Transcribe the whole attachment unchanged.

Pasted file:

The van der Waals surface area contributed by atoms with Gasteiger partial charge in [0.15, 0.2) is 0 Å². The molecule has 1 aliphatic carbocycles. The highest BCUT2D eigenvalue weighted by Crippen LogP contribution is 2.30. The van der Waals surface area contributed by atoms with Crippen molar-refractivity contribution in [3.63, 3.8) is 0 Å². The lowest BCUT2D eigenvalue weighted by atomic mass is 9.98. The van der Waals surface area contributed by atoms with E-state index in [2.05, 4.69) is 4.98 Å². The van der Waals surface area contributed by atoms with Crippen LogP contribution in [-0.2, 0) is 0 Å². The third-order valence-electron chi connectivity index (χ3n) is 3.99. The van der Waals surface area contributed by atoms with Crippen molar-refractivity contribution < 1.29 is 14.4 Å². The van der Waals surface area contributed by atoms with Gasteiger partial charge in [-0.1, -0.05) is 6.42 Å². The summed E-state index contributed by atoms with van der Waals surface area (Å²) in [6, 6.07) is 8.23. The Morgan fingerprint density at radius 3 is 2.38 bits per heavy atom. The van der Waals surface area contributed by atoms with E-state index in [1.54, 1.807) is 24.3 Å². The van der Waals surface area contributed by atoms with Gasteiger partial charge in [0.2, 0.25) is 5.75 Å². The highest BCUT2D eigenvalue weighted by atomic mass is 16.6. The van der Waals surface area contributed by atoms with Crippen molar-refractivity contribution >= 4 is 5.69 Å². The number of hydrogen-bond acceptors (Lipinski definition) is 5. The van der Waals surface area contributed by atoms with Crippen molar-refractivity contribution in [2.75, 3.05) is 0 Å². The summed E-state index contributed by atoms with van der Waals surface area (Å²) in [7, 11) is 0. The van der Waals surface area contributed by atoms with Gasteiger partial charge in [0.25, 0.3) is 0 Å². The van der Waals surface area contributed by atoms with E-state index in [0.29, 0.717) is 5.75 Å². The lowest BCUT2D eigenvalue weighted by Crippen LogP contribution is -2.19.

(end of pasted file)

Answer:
The van der Waals surface area contributed by atoms with Gasteiger partial charge in [0.15, 0.2) is 0 Å². The molecule has 1 aliphatic carbocycles. The highest BCUT2D eigenvalue weighted by Crippen LogP contribution is 2.30. The van der Waals surface area contributed by atoms with Crippen molar-refractivity contribution in [3.63, 3.8) is 0 Å². The lowest BCUT2D eigenvalue weighted by atomic mass is 9.98. The van der Waals surface area contributed by atoms with E-state index in [2.05, 4.69) is 4.98 Å². The van der Waals surface area contributed by atoms with Crippen LogP contribution in [-0.2, 0) is 0 Å². The third-order valence-electron chi connectivity index (χ3n) is 3.99. The van der Waals surface area contributed by atoms with Crippen molar-refractivity contribution < 1.29 is 14.4 Å². The van der Waals surface area contributed by atoms with Gasteiger partial charge in [-0.1, -0.05) is 6.42 Å². The summed E-state index contributed by atoms with van der Waals surface area (Å²) in [6, 6.07) is 8.23. The Morgan fingerprint density at radius 3 is 2.38 bits per heavy atom. The van der Waals surface area contributed by atoms with E-state index in [1.54, 1.807) is 24.3 Å². The van der Waals surface area contributed by atoms with Gasteiger partial charge in [0.2, 0.25) is 5.75 Å². The highest BCUT2D eigenvalue weighted by atomic mass is 16.6. The van der Waals surface area contributed by atoms with Crippen molar-refractivity contribution >= 4 is 5.69 Å². The number of hydrogen-bond acceptors (Lipinski definition) is 5. The van der Waals surface area contributed by atoms with Crippen molar-refractivity contribution in [2.75, 3.05) is 0 Å². The summed E-state index contributed by atoms with van der Waals surface area (Å²) in [7, 11) is 0. The van der Waals surface area contributed by atoms with Gasteiger partial charge in [0.25, 0.3) is 0 Å². The van der Waals surface area contributed by atoms with E-state index in [0.29, 0.717) is 5.75 Å². The lowest BCUT2D eigenvalue weighted by Crippen LogP contribution is -2.19.